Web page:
Last winter was a record-setter for the northeastern United States – winter snowfall records were broken just about everywhere – so when the forecast indicated we’d be getting six to ten inches of snow on Saturday evening, even though it was unusually early – two months before the big Boxing Day storm that kicked off snow season in 2010 – we figured we’d pretty much be all right. We knew what snow meant.
Saturday morning, we were scheduled to help a friend move out of her apartment. The snow was due about 7pm, with a couple of hours of rain beforehand, so we went ahead with it. About one-thirty, as we were unloading furniture into her storage unit, a first few flakes started to fall. We shrugged, and hurried it up. It seemed likely we could get one more load shifted.
Twenty minutes later, visibility was down to less than a hundred metres and the roads – unable to be pre-treated because of the forecast rain – were treacherous. We made it home, slowly and carefully, and settled in for a long snowy evening. I woke up briefly about three am; the power was out. They’d said there might be some power cuts, so I went back to sleep. It’d probably be back on in the morning.
This is what the world looked like in the morning.
The snow melted from the trees quickly enough, but we were out of power, internet, cellphone service, and (soon enough) hot water. Even the local radio stations were down – we had literally no way to know how bad it was around us. We could see we’d had at least a foot, maybe closer to two feet of snow. When the radio and cellphone coverage came back Sunday afternoon, it revealed a much worse picture; over half of the Connecticut River Valley was powerless, the worst outages ever recorded, and it was going to be at least a week to restore everyone. Maybe longer.
Sunday was long, and very, very boring. We had heat – unlike everyone else on the property – but it turned out our emergency kit was optimised for survival rather than comfort, and we quickly devised a list of a few things we needed to stock up on. (A better method of cooking; lamps, instead of just torches; something not requiring electricity to do that wasn’t reading or playing cards.) We saw linesmen, but the power stayed off.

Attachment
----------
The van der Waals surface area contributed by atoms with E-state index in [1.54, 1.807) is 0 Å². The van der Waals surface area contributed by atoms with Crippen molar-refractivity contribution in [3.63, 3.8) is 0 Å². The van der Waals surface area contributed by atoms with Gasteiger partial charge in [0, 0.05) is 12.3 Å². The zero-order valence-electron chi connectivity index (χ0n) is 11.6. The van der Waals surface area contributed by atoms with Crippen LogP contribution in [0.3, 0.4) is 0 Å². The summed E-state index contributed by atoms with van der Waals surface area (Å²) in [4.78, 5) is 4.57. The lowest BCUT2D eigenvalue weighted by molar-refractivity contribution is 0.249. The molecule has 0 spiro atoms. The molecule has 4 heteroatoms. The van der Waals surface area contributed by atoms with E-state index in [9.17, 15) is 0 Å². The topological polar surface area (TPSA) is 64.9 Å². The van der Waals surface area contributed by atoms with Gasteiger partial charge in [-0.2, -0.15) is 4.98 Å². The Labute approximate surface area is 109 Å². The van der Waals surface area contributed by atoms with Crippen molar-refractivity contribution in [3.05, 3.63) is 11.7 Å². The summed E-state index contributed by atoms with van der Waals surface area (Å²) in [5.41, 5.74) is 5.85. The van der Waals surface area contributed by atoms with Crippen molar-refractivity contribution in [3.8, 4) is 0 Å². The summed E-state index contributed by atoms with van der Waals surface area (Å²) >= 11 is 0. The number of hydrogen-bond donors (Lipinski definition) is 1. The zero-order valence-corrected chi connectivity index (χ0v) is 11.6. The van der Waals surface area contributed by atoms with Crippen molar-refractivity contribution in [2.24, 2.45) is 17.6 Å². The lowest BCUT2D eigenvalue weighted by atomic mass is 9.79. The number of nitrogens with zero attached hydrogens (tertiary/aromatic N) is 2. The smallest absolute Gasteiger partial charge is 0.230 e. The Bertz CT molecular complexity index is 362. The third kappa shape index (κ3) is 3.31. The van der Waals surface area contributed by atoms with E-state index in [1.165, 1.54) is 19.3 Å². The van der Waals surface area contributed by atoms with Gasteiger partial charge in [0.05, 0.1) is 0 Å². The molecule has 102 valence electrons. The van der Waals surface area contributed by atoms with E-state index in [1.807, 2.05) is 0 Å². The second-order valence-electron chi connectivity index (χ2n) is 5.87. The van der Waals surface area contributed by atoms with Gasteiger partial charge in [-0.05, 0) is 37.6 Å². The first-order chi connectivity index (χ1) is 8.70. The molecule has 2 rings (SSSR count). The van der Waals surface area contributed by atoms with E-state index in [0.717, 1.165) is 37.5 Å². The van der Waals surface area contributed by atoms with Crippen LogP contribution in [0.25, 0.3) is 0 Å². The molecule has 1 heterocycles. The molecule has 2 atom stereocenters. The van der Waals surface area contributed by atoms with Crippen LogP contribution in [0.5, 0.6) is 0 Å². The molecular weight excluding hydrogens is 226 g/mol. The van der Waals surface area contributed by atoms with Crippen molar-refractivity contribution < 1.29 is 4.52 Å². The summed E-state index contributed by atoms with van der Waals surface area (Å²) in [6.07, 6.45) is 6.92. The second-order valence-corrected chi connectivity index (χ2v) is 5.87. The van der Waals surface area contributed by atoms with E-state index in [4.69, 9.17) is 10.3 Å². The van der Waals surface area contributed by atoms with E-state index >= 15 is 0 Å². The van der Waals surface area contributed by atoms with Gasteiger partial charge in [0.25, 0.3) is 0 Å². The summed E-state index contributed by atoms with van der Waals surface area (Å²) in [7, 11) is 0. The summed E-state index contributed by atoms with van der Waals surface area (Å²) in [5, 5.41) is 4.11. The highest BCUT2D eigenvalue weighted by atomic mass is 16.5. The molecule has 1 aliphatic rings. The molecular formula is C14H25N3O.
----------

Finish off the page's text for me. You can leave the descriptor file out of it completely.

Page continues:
The university was closed Monday, though Mike made it in to work, but when I got in this morning I saw some of the damage. Trees had huge branches hanging off; my PhD supervisor told me that some out near his house were literally split in half from the weight of snow, like a bomb had gone off. When we drove down a nearby road, we saw leaning power poles every twenty to fifty metres, and tree branches down on lines more frequently than that.
It’s midday Tuesday, and the nice Army man who came by to do a “wellness check” on Monday afternoon told us power would be “less than a week”. I practically hugged my computer in our lab when it powered up and showed an internet connection. Then the kettle, when it boiled and I could make a proper cup of tea. (We can boil water on the gas heater, it just takes about two hours and you have to heat up the whole house to do it.) It’s not even the lack of electricity and internet that’s the real problem; it’s the grinding tedium, the late sunrise and early sunset restricting what we can do to torch-carrying-friendly activities, the inability to do even the simplest chores around the house, to shower, to cook, to stop a fridge and freezer full of food slowly going off. (We did make a delicious roast on the little charcoal barbeque, but it took four hours.) It’s the way your life grinds to a halt and you don’t know when it will start again, and then you go into work and everything’s normal, except everyone is a little more tired and a little less clean and going quietly mad.
Almost everyone is in the same boat, with well over half the region out. It’s going to be a long, long week.
(I think it says something about this year that “natural disasters” is very nearly the most-used tag on this blog. SERIOUSLY, NATURE, WHAT IS YOUR PROBLEM?)